The Bill adds that any distinction made solely on the basis of a hiring date in relation to pension plans or other employee benefits will be prohibited (section 87.1 of the Act). This new provision follows a decision of the Québec Court of Appeal2 which established that section 87.1 of the Act did not apply to benefits and pension plans. The legislator has responded to this interpretation by introducing a specific provision to that effect. The Bill attempts to deal with the injustice caused by the Court of Appeal’s decision.

The Bill also introduces a new section on recourses against certain differences in treatment. An employee who believes he or she has been the victim of a difference in treatment may file a complaint in writing with the Commission within 90 days of the distinction becoming known to the employee.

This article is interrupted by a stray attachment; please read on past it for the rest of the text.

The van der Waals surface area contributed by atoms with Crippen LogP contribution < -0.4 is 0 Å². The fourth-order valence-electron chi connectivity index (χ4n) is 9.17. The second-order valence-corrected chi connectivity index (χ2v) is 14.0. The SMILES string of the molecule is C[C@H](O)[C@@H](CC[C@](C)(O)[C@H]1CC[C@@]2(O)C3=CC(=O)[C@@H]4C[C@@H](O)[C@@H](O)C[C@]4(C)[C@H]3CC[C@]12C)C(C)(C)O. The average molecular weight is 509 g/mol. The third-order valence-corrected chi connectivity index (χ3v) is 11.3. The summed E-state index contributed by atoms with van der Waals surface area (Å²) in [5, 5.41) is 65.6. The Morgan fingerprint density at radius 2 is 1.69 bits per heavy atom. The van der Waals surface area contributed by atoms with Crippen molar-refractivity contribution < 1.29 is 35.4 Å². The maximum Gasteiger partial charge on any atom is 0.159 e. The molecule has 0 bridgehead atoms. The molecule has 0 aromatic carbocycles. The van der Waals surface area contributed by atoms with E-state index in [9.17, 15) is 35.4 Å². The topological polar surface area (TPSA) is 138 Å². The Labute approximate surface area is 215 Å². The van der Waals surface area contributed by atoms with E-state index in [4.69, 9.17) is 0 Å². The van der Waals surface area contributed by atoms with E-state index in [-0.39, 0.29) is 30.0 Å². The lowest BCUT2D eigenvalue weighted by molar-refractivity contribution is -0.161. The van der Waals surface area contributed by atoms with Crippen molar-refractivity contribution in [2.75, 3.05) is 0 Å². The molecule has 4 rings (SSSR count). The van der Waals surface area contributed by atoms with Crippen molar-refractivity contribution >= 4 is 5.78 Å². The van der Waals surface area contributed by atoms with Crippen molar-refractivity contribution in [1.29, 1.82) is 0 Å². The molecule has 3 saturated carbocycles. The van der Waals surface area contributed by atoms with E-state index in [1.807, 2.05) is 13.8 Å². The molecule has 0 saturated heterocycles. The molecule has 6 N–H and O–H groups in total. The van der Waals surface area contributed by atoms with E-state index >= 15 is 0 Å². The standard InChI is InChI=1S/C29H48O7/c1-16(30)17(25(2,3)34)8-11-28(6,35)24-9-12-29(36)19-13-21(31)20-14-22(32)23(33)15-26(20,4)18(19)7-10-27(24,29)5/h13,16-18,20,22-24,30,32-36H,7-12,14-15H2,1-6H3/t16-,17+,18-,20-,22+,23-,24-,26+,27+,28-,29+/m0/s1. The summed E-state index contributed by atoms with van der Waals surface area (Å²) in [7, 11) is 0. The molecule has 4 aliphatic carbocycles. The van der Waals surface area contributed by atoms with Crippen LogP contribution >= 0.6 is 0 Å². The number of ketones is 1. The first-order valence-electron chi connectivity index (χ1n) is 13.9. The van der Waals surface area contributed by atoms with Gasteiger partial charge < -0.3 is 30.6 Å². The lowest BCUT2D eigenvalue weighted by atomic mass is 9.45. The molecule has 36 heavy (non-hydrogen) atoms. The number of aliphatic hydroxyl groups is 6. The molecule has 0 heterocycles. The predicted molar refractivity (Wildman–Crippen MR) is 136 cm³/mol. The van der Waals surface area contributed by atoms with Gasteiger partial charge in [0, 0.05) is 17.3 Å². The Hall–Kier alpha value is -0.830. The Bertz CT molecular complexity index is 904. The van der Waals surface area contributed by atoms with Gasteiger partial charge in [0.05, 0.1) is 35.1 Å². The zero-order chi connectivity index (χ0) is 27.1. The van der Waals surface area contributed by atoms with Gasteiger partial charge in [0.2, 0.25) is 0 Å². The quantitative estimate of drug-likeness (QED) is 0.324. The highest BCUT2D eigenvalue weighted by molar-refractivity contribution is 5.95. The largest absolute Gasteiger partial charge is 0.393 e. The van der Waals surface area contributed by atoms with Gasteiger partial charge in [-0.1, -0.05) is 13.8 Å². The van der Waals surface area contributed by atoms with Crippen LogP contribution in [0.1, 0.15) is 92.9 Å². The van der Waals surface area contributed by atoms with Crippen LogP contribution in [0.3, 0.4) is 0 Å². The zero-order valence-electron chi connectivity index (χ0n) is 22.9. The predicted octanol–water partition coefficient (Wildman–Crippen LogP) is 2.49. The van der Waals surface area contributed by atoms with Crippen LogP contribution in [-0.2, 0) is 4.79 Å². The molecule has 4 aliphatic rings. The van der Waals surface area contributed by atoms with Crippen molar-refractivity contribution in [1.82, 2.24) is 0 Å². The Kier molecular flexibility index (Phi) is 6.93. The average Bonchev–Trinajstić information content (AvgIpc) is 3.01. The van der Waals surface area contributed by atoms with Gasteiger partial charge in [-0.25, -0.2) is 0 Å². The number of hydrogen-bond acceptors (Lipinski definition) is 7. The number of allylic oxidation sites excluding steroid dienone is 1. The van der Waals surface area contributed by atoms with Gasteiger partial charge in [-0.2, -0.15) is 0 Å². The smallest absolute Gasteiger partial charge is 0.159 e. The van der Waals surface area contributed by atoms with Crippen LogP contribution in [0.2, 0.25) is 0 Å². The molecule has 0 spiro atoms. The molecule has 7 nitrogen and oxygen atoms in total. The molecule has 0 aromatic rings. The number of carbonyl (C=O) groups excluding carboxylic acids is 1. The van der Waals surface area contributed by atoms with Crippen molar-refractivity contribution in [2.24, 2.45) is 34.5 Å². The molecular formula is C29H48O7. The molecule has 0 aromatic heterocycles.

The Bill adopts new rules specific to personnel placement agencies and recruitment agencies for temporary foreign workers (the “Agencies”). In fact, the Agencies will be required to hold a licence issued by the Commission in order to operate. A business who is a client of such an agency will be prohibited from knowingly retaining the services of an Agency which does not hold such a licence. Agencies and client businesses which use an employee’s services will be solidarily liable for the pecuniary obligations towards that employee.

Furthermore, the Bill adds a penal provision which provides for a fine of $600 to $12,000 for any person who contravenes these personnel placement obligations.

Also, pursuant to the Bill, employers hiring temporary foreign workers will have to inform the Commission of the workers’ date of arrival, the term of their contracts and, if their departure date does not coincide with the end of the contract, the reasons for their departure. The Bill also introduces a prohibition for employers to require temporary foreign workers to entrust them with custody of personal documents or belongings.